It should be noted, however, that at no time did Imperial Oil Limited put forward, in the alternative, for example, that if the condition were indeed aimed at the notion of citizenship, it would in any event be justified within the meaning of section 16(1) of the Ontario Human Rights Code, which could have been the basis of a defense in respect of the hiring condition at issue:

"Section 16 (1) A right under Part I to non-discrimination because of citizenship is not infringed where Canadian citizenship is a requirement, qualification or consideration imposed or authorized by law.”[2]

In light of the foregoing, the Ontario Court of Appeal ultimately concluded as follows:

  • The facts reveal a prima facie case of discrimination in hiring based on citizenship, given that this conclusion did not presuppose that this was the only reason, or even the predominant reason, for the withdrawal of the conditional offer of employment;
  • Imperial Oil Limited was unable to rebut this presumption of discrimination. In the same context, the Ontario Court of Appeal recalled that partial discrimination of a protected group is discrimination;
  • It is not appropriate to discuss the possible defence under section 16 of the Ontario Human Rights Code, as Imperial Oil Limited has (strategically) decided not to do so.

Possible parallels to be drawn with the Quebec legal framework?

The protected ground of citizenship that was central to Imperial Oil Limited v. Haseeb, 2023 ONCA 364, is not a protected ground under section 10 of the Quebec Charter of Human Rights and Freedoms (the "Quebec Charter")[3].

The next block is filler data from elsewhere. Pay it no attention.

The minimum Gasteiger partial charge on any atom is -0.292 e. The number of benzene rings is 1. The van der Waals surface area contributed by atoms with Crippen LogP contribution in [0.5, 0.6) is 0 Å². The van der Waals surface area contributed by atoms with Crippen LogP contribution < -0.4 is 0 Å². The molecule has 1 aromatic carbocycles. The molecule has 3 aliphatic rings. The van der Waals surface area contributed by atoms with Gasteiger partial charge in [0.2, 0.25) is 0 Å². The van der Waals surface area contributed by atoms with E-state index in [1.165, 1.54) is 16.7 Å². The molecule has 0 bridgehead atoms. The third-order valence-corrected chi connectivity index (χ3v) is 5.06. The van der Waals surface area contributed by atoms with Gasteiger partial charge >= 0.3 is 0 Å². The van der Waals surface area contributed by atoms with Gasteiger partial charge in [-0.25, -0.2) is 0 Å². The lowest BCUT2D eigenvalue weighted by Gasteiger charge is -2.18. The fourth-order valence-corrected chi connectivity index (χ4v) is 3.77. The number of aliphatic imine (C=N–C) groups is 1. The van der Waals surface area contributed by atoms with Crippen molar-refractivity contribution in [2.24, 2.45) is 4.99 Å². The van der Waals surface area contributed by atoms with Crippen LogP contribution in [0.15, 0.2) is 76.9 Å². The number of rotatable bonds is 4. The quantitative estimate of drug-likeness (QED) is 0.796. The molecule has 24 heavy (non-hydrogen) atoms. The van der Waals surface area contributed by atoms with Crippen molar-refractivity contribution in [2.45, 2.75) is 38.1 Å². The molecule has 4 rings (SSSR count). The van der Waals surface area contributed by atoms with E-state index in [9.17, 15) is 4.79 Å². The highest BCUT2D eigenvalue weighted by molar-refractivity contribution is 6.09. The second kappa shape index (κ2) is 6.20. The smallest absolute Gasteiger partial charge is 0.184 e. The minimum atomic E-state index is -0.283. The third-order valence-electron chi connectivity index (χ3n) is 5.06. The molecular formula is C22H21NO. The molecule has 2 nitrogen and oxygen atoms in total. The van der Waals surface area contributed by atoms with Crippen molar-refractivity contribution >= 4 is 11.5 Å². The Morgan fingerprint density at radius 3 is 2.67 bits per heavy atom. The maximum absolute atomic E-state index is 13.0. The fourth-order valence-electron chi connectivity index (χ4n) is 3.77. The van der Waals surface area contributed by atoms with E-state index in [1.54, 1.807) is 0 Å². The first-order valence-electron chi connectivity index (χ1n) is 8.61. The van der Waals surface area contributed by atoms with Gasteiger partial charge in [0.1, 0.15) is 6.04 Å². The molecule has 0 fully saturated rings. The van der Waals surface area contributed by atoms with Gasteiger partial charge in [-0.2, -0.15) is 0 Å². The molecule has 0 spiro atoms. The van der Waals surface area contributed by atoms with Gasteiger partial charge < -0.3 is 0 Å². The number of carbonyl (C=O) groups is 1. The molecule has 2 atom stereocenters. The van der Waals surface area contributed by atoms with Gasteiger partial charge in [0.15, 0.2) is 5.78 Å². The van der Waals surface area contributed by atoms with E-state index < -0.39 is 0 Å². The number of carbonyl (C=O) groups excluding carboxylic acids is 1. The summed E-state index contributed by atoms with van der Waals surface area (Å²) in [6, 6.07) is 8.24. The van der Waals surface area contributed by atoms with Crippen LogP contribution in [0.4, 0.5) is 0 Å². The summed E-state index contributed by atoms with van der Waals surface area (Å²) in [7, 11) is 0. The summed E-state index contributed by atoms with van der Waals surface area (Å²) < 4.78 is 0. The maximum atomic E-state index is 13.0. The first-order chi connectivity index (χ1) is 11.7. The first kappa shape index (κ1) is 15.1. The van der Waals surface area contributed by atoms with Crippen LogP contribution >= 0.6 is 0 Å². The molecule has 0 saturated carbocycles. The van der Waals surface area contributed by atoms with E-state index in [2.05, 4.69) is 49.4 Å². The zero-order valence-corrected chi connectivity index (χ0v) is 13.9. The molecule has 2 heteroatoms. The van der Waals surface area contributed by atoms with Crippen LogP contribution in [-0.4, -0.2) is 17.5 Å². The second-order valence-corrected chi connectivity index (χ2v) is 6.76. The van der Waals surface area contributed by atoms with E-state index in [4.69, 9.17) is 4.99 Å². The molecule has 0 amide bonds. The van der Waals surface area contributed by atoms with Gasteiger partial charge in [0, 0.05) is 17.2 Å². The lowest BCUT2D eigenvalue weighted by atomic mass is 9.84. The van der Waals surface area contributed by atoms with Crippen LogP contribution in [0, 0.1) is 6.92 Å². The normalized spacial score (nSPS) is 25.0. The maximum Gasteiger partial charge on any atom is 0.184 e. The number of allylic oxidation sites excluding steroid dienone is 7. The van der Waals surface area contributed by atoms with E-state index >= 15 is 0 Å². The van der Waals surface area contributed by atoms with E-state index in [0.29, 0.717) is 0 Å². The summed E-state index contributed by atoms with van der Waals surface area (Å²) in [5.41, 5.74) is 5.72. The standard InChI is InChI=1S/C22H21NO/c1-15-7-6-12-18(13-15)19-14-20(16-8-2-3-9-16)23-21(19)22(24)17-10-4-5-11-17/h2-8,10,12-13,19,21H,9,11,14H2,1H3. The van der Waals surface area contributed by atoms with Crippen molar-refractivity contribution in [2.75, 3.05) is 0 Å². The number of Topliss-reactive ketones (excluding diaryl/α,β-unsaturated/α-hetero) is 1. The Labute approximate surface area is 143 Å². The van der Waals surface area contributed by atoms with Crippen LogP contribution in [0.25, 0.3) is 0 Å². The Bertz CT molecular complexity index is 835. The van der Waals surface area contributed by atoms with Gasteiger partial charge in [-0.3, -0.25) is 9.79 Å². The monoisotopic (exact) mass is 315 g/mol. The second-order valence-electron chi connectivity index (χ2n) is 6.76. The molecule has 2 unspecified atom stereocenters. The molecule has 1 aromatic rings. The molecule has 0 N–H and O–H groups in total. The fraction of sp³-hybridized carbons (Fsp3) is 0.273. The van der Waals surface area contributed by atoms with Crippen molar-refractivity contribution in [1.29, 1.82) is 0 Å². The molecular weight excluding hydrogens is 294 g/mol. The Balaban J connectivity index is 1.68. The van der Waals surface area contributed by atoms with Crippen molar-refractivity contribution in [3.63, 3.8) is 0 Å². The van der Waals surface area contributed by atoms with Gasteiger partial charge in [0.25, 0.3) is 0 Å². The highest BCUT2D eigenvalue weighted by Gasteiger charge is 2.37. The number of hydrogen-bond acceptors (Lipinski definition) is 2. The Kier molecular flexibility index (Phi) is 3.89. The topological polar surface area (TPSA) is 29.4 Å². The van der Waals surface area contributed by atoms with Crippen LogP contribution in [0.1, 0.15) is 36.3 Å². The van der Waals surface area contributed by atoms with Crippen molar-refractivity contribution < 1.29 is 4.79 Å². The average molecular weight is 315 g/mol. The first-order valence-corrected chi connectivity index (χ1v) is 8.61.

That said, it would certainly be relevant to see how the "social condition" ground protected by the Quebec Charter would be received in a context similar to the facts discussed above. Indeed, the Commission des droits de la personne et des droits de la jeunesse has already considered, in a 2011 study, that discrimination based on a work permit could be analyzed under this ground[4].

Furthermore, we take note that it is possible to detect in certain discussions in Quebec courts an intention to promote a more inclusive legislative system. For example, in Henriquez (Re), 2006 CanLII 65957 (QC C.L.P.) and Enriquez v. M.R.N., 2019 CCI 114, workers without permits were able to benefit from the protection of Quebec labour laws, such as the Act respecting industrial accidents and occupational diseases[5].


[1] Human Rights Code (the « HRC») , R. S. O. 1990, c. H. 19

[2] S. 16(1) HRC.

[3] Charter of Human Rights and Freedom, RLRQ, C-12, s. 10

[4] Commission des Droits de la Personne et des Droits de la Jeunesse, La discrimination systémique à l’égard des travailleuses et travailleurs migrants, Montréal, 2011, p. 48.

[5] CQLR c A-3.001